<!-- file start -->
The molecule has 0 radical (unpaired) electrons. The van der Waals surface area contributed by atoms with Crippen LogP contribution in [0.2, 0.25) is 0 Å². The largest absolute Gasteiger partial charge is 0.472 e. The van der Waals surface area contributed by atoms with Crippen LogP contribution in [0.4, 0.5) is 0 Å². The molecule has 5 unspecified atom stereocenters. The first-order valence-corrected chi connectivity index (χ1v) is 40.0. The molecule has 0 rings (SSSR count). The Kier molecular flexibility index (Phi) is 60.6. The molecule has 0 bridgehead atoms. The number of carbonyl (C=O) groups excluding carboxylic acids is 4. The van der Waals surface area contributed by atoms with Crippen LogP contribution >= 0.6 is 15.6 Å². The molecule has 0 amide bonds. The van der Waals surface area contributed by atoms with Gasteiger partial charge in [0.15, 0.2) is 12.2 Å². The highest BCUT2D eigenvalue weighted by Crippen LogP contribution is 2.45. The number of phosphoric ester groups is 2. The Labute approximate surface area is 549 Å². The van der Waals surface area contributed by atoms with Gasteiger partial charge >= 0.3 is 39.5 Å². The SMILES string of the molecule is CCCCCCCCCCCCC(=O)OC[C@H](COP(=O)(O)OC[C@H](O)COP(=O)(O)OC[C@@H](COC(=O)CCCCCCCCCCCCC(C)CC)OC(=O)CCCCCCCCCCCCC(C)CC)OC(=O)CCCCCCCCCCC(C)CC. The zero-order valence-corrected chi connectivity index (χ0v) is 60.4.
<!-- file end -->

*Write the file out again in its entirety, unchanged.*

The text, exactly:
The molecule has 0 radical (unpaired) electrons. The van der Waals surface area contributed by atoms with Crippen LogP contribution in [0.2, 0.25) is 0 Å². The largest absolute Gasteiger partial charge is 0.472 e. The van der Waals surface area contributed by atoms with Crippen LogP contribution in [0.4, 0.5) is 0 Å². The molecule has 5 unspecified atom stereocenters. The first-order valence-corrected chi connectivity index (χ1v) is 40.0. The molecule has 0 rings (SSSR count). The Kier molecular flexibility index (Phi) is 60.6. The molecule has 0 bridgehead atoms. The number of carbonyl (C=O) groups excluding carboxylic acids is 4. The van der Waals surface area contributed by atoms with Crippen LogP contribution >= 0.6 is 15.6 Å². The molecule has 0 amide bonds. The van der Waals surface area contributed by atoms with Gasteiger partial charge in [0.15, 0.2) is 12.2 Å². The highest BCUT2D eigenvalue weighted by Crippen LogP contribution is 2.45. The number of phosphoric ester groups is 2. The Labute approximate surface area is 549 Å². The van der Waals surface area contributed by atoms with Gasteiger partial charge >= 0.3 is 39.5 Å². The SMILES string of the molecule is CCCCCCCCCCCCC(=O)OC[C@H](COP(=O)(O)OC[C@H](O)COP(=O)(O)OC[C@@H](COC(=O)CCCCCCCCCCCCC(C)CC)OC(=O)CCCCCCCCCCCCC(C)CC)OC(=O)CCCCCCCCCCC(C)CC. The zero-order valence-corrected chi connectivity index (χ0v) is 60.4.